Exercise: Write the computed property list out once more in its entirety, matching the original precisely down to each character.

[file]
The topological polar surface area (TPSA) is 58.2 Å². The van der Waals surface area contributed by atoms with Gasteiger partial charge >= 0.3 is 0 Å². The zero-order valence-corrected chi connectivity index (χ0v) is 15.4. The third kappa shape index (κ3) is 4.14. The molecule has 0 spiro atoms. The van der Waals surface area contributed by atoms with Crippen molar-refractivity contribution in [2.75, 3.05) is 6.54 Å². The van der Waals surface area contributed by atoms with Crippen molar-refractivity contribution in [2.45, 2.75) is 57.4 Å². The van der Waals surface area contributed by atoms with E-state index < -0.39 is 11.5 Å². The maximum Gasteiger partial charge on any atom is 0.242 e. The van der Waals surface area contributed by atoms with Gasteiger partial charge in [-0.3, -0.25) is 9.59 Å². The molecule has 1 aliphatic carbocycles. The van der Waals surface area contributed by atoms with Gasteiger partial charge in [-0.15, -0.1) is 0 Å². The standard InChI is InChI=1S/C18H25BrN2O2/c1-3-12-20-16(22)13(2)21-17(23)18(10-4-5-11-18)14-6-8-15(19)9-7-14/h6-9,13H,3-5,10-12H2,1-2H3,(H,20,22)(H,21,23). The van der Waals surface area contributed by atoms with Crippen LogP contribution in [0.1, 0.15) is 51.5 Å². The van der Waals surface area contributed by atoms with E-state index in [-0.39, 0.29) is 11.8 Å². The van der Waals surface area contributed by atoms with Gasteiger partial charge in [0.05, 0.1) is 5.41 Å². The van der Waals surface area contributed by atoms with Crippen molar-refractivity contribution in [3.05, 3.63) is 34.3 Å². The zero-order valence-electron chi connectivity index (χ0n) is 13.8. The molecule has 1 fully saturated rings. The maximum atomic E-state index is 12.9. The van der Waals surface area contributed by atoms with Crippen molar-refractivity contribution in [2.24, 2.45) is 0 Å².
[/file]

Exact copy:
The topological polar surface area (TPSA) is 58.2 Å². The van der Waals surface area contributed by atoms with Gasteiger partial charge >= 0.3 is 0 Å². The zero-order valence-corrected chi connectivity index (χ0v) is 15.4. The third kappa shape index (κ3) is 4.14. The molecule has 0 spiro atoms. The van der Waals surface area contributed by atoms with Crippen molar-refractivity contribution in [2.75, 3.05) is 6.54 Å². The van der Waals surface area contributed by atoms with Crippen molar-refractivity contribution in [2.45, 2.75) is 57.4 Å². The van der Waals surface area contributed by atoms with E-state index < -0.39 is 11.5 Å². The maximum Gasteiger partial charge on any atom is 0.242 e. The van der Waals surface area contributed by atoms with Gasteiger partial charge in [-0.3, -0.25) is 9.59 Å². The molecule has 1 aliphatic carbocycles. The van der Waals surface area contributed by atoms with Gasteiger partial charge in [-0.15, -0.1) is 0 Å². The standard InChI is InChI=1S/C18H25BrN2O2/c1-3-12-20-16(22)13(2)21-17(23)18(10-4-5-11-18)14-6-8-15(19)9-7-14/h6-9,13H,3-5,10-12H2,1-2H3,(H,20,22)(H,21,23). The van der Waals surface area contributed by atoms with Crippen LogP contribution in [0.1, 0.15) is 51.5 Å². The van der Waals surface area contributed by atoms with E-state index in [-0.39, 0.29) is 11.8 Å². The van der Waals surface area contributed by atoms with Gasteiger partial charge in [0.05, 0.1) is 5.41 Å². The van der Waals surface area contributed by atoms with Crippen molar-refractivity contribution in [3.05, 3.63) is 34.3 Å². The zero-order valence-electron chi connectivity index (χ0n) is 13.8. The molecule has 1 fully saturated rings. The maximum atomic E-state index is 12.9. The van der Waals surface area contributed by atoms with Crippen molar-refractivity contribution in [2.24, 2.45) is 0 Å².